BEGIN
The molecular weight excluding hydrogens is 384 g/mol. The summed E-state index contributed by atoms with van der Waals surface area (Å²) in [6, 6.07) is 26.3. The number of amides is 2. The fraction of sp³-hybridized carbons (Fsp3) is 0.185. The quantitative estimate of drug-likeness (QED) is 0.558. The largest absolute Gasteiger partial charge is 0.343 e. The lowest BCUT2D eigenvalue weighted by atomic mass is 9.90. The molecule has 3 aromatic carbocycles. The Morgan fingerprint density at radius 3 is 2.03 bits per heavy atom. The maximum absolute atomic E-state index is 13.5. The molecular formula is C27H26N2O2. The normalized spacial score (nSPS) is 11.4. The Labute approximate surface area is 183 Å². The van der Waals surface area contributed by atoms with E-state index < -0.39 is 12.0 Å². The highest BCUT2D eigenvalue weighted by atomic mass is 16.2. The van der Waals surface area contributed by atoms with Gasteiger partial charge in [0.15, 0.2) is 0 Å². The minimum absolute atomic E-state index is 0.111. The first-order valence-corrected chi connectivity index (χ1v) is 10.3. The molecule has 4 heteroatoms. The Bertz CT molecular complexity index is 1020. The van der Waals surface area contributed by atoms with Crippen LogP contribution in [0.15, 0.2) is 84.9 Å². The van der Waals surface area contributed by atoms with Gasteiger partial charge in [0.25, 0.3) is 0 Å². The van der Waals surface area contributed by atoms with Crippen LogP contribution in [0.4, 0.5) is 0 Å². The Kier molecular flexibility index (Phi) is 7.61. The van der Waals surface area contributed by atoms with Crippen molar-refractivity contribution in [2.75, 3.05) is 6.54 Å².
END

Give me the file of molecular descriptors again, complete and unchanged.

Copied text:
The molecular weight excluding hydrogens is 384 g/mol. The summed E-state index contributed by atoms with van der Waals surface area (Å²) in [6, 6.07) is 26.3. The number of amides is 2. The fraction of sp³-hybridized carbons (Fsp3) is 0.185. The quantitative estimate of drug-likeness (QED) is 0.558. The largest absolute Gasteiger partial charge is 0.343 e. The lowest BCUT2D eigenvalue weighted by atomic mass is 9.90. The molecule has 3 aromatic carbocycles. The Morgan fingerprint density at radius 3 is 2.03 bits per heavy atom. The maximum absolute atomic E-state index is 13.5. The molecular formula is C27H26N2O2. The normalized spacial score (nSPS) is 11.4. The Labute approximate surface area is 183 Å². The van der Waals surface area contributed by atoms with E-state index < -0.39 is 12.0 Å². The highest BCUT2D eigenvalue weighted by atomic mass is 16.2. The van der Waals surface area contributed by atoms with Gasteiger partial charge in [0.15, 0.2) is 0 Å². The minimum absolute atomic E-state index is 0.111. The first-order valence-corrected chi connectivity index (χ1v) is 10.3. The molecule has 4 heteroatoms. The Bertz CT molecular complexity index is 1020. The van der Waals surface area contributed by atoms with Crippen LogP contribution in [0.15, 0.2) is 84.9 Å². The van der Waals surface area contributed by atoms with Gasteiger partial charge in [0.25, 0.3) is 0 Å². The van der Waals surface area contributed by atoms with Crippen LogP contribution in [0.4, 0.5) is 0 Å². The Kier molecular flexibility index (Phi) is 7.61. The van der Waals surface area contributed by atoms with Crippen molar-refractivity contribution in [2.75, 3.05) is 6.54 Å².